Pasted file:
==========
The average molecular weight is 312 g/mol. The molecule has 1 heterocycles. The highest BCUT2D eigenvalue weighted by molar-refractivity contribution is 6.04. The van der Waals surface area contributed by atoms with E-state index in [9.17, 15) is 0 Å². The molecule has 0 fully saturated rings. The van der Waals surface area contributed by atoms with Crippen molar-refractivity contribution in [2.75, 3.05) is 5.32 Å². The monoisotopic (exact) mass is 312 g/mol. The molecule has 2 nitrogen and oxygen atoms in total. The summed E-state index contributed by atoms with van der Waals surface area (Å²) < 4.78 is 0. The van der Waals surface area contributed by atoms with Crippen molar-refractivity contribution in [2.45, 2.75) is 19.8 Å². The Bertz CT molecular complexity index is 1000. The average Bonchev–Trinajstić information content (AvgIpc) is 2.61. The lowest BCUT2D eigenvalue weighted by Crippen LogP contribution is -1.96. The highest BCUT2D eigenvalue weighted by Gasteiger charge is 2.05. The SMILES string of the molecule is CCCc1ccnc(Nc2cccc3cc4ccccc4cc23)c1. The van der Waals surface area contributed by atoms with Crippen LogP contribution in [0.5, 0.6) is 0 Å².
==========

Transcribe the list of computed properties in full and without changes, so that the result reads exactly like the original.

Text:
The average molecular weight is 312 g/mol. The molecule has 1 heterocycles. The highest BCUT2D eigenvalue weighted by molar-refractivity contribution is 6.04. The van der Waals surface area contributed by atoms with E-state index in [9.17, 15) is 0 Å². The molecule has 0 fully saturated rings. The van der Waals surface area contributed by atoms with Crippen molar-refractivity contribution in [2.75, 3.05) is 5.32 Å². The monoisotopic (exact) mass is 312 g/mol. The molecule has 2 nitrogen and oxygen atoms in total. The summed E-state index contributed by atoms with van der Waals surface area (Å²) < 4.78 is 0. The van der Waals surface area contributed by atoms with Crippen molar-refractivity contribution in [2.45, 2.75) is 19.8 Å². The Bertz CT molecular complexity index is 1000. The average Bonchev–Trinajstić information content (AvgIpc) is 2.61. The lowest BCUT2D eigenvalue weighted by Crippen LogP contribution is -1.96. The highest BCUT2D eigenvalue weighted by Gasteiger charge is 2.05. The SMILES string of the molecule is CCCc1ccnc(Nc2cccc3cc4ccccc4cc23)c1. The van der Waals surface area contributed by atoms with Crippen LogP contribution in [0.5, 0.6) is 0 Å².